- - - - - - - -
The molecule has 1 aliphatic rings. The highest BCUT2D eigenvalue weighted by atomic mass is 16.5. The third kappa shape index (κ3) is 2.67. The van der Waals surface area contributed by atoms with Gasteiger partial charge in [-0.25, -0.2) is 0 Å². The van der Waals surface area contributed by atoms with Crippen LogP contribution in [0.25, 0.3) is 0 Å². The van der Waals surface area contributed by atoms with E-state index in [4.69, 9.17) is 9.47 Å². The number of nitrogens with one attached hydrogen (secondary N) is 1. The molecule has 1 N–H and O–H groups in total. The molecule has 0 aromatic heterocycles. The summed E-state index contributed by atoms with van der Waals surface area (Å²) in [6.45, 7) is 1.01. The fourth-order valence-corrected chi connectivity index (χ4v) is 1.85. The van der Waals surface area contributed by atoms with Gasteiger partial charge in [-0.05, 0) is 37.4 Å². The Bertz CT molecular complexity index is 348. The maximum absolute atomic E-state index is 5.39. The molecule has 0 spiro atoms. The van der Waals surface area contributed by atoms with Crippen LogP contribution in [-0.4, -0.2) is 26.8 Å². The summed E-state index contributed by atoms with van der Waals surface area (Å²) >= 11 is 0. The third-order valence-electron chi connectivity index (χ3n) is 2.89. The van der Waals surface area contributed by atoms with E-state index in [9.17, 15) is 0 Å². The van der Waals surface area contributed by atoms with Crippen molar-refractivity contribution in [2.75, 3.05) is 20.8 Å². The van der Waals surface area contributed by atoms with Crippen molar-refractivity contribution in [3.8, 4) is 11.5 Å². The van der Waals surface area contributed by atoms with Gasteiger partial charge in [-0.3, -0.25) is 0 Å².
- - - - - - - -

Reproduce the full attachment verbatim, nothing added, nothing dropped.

The molecule has 1 aliphatic rings. The highest BCUT2D eigenvalue weighted by atomic mass is 16.5. The third kappa shape index (κ3) is 2.67. The van der Waals surface area contributed by atoms with Gasteiger partial charge in [-0.25, -0.2) is 0 Å². The van der Waals surface area contributed by atoms with Crippen LogP contribution in [0.25, 0.3) is 0 Å². The van der Waals surface area contributed by atoms with E-state index in [4.69, 9.17) is 9.47 Å². The number of nitrogens with one attached hydrogen (secondary N) is 1. The molecule has 1 N–H and O–H groups in total. The molecule has 0 aromatic heterocycles. The summed E-state index contributed by atoms with van der Waals surface area (Å²) in [6.45, 7) is 1.01. The fourth-order valence-corrected chi connectivity index (χ4v) is 1.85. The van der Waals surface area contributed by atoms with Gasteiger partial charge in [-0.05, 0) is 37.4 Å². The Bertz CT molecular complexity index is 348. The maximum absolute atomic E-state index is 5.39. The molecule has 0 spiro atoms. The van der Waals surface area contributed by atoms with Crippen LogP contribution in [-0.4, -0.2) is 26.8 Å². The summed E-state index contributed by atoms with van der Waals surface area (Å²) >= 11 is 0. The third-order valence-electron chi connectivity index (χ3n) is 2.89. The van der Waals surface area contributed by atoms with E-state index in [9.17, 15) is 0 Å². The van der Waals surface area contributed by atoms with Crippen molar-refractivity contribution in [2.75, 3.05) is 20.8 Å². The van der Waals surface area contributed by atoms with Crippen molar-refractivity contribution in [3.8, 4) is 11.5 Å². The van der Waals surface area contributed by atoms with Gasteiger partial charge in [-0.3, -0.25) is 0 Å².